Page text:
Compact Flash

by Joost | Last Updated: June 26, 2022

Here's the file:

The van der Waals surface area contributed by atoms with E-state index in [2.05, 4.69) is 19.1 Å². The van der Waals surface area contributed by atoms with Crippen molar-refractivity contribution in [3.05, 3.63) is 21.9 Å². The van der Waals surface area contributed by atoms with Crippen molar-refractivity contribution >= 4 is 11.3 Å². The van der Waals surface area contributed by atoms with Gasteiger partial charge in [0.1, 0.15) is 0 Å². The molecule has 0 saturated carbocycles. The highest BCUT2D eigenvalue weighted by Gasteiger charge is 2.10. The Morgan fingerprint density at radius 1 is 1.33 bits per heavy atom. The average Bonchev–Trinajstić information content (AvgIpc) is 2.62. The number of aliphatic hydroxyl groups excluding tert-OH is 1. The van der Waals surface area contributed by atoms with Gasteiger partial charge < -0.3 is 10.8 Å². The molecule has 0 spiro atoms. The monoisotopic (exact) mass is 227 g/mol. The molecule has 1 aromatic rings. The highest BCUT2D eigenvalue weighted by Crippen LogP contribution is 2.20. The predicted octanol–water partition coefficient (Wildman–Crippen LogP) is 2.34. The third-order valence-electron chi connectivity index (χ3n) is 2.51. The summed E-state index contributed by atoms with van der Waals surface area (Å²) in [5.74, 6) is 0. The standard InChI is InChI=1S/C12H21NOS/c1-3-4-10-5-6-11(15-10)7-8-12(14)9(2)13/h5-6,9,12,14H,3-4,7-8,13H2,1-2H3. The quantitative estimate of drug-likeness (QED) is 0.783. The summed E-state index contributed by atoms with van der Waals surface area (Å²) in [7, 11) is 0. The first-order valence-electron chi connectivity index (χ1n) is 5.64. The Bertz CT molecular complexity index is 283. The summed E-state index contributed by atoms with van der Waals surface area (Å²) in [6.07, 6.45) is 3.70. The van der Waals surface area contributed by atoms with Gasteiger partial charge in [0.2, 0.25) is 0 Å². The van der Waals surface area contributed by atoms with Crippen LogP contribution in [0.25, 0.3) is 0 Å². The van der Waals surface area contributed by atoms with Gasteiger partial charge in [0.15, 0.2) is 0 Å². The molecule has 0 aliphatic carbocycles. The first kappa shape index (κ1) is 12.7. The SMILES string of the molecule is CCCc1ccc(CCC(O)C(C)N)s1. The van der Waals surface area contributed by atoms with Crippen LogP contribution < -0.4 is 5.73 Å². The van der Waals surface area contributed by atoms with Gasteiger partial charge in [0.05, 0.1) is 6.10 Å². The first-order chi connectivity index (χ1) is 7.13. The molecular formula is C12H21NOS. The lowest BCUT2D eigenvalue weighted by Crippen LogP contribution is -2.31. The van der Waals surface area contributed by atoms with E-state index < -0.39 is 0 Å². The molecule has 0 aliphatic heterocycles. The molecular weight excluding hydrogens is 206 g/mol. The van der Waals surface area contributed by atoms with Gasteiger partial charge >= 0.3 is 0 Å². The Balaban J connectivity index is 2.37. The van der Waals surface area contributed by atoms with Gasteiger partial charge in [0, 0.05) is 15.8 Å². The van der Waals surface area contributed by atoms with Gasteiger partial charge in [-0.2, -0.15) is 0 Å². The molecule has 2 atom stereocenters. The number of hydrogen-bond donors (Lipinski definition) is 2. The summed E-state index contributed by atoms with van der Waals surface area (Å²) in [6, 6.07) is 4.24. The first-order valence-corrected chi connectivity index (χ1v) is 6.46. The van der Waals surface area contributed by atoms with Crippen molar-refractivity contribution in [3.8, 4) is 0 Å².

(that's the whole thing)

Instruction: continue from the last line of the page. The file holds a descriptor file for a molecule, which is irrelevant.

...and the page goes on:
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CompactFlash (CF) is a flash memory mass storage device used mainly in portable electronic devices. The format was specified and the devices were first manufactured by SanDisk in 1994.Digiprint Uk CompactFlash became the most successful of the early memory card formats, surpassing Miniature Card, SmartMedia. Subsequent formats, such as MMC/SD, various Memory Stick formats, and xD-Picture Card offered stiff competition. Most of these cards are smaller than CompactFlash while offering comparable capacity and speed. Proprietary memory card formats for use in professional audio and video, such as P2 and SxS, are physically larger and faster, but more costly. CompactFlash remains popular and is supported by many professional devices and high end consumer devices. As of 2014, both Canon and Nikon use CompactFlash for their flagship digital still cameras. Canon also chose CompactFlash as the recording medium for its professional high-definition tapeless video cameras. Ikegami professional video cameras can record digital video onto CompactFlash cards through an adaptor. In 2008, a variant of CompactFlash, CFast was announced. CFast (also known as CompactFast) is based on the Serial ATA interface rather than the Parallel ATA interface used by the original CompactFlash cards. In November 2010, Sandisk, Sony, and Nikon presented a next generation card format to the CompactFlash Association. The new format has a similar form factor to CF/CFast but is based on the PCI Express interface instead of Parallel ATA or Serial ATA. With potential read and write speeds of 1 Gbit/s (125 MByte/s) and storage capabilities beyond 2 TiB the new format is aimed at high-definition camcorders and high-resolution digital cameras, but the new cards are not backward compatible with either CompactFlash or CFast. The XQD card format was officially announced by the CompactFlash Association in December 2011.